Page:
“An Executive Order like this does not come out of nowhere, and is usually the result of a months-long process,” said Moynihan. Along with Jilke, who works with the federal Office of Evaluation Services, Moynihan and Herd began talking with Biden Administration officials back in January 2021.
“It was clear there was an appetite for new ideas about how to improve government, especially if it addressed inequality,” said Moynihan. By February of last year, the Office of Management and Budget (OMB) gave agencies internal guidance on how to identify administrative burden, drawing on Herd and Moynihan’s book. In May 2021, a McCourt team led a training for hundreds of government leaders across agencies on how to identify and reduce administrative burden. Two months later, a public OMB report made it a key priority.
“The opportunity to work directly with policymakers is one of the reasons faculty and students are attracted to McCourt,” said Moynihan. “When Professor Herd and I started doing research on this topic a decade ago, it felt like there wasn’t a lot of interest, so it’s amazing to see our ideas end up in an Executive Order.”
Customer experience not customer service
“The Biden approach, on customer experience not customer service, is distinct in its emphasis on reaching those normally missed by government,” said Moynihan and Herd. “The Administration is acknowledging that the government should focus on the actual experience of the people whom it is meant to serve. That’s a huge sea-change in putting people at the center of how we think about government services and benefits.”
The EO is likely to usher in a new era of collaboration amongst the civic technology community and those with expertise in human-centered design and administrative burdens like Moynihan and Herd, who are also encouraged by the greenlight experts now have to conduct more research.
“Federal agencies generally don’t have permission to try new things that might fail,” said Moynihan. “The EO offers a license to experiment, using all kinds of research methods as long as they improve our understanding of how people experience government.”
Federal agencies working together to reduce burdens
The EO requires that federal agencies work together to reduce burden. “This means data-sharing and cross-agency cooperation,” said Moynihan and Herd. It also set ambitious expectations, offering 36 specific and demanding asks of 17 government agencies to reduce burdens.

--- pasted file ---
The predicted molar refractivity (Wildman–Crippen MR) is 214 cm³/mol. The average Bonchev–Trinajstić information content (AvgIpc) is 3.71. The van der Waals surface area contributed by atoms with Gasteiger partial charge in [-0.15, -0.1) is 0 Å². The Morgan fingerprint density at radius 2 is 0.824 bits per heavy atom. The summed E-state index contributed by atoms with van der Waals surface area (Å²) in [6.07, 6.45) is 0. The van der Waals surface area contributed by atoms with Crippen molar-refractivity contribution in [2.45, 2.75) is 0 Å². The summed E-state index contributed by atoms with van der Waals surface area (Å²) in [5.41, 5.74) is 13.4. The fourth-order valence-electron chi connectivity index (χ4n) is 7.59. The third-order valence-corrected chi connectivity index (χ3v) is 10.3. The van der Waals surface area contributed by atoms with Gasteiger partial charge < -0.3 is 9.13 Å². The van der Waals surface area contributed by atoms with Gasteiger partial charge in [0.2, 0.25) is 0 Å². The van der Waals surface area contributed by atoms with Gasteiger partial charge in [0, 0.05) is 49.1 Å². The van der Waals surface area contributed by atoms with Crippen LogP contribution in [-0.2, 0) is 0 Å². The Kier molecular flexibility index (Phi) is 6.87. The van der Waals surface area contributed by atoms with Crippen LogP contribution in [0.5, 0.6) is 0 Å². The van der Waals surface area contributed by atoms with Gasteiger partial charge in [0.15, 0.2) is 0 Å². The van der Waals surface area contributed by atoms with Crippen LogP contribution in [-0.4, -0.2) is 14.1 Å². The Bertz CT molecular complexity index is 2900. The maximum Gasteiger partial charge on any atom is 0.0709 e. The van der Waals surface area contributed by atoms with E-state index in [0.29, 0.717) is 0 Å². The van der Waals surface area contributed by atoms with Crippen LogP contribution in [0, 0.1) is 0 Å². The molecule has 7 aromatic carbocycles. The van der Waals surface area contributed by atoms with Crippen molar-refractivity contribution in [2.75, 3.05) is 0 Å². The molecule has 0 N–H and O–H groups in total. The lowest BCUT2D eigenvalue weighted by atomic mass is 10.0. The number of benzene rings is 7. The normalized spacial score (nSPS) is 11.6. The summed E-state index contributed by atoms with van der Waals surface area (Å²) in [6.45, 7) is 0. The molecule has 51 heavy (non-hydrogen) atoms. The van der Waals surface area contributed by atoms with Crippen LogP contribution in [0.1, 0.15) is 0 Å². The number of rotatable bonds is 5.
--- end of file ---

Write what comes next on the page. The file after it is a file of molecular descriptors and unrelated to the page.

“For example, an agency like the Social Security Administration will need to not just help people in Social Security programs, but also consider how to help those same individuals have easier access to other programs.”
What happens next?
Now that the EO is in place, many are left wondering what happens next. Will government agencies be able to implement the immediate and short-term tasks set in motion by the EO? Will the ongoing, government-wide initiatives become embedded into normal federal processes?
Moynihan and Herd think the presidential pressure to perform will ensure that federal agencies work more quickly and effectively. “Part of the challenge is changing the culture inside agencies. The Executive Order is a big first step and a real opportunity,” said Moynihan.
Dr. Pamela Herd is a professor at the McCourt School of Public Policy. Her research focuses on administrative burden and how such burden is shaped by and further reinforces inequality. She is the co-author of “Administrative Burden: Policymaking by other Means,” which has received numerous awards.
Dr. Donald Moynihan is the inaugural McCourt Chair and a professor at the McCourt School of Public Policy. He has presented his research on public sector performance to policymakers in the U.S. and around the world. Moynihan was selected as the 2022 Simon Award winner by the Midwest Political Science Association for his significant contributions to the scientific study of bureaucracy.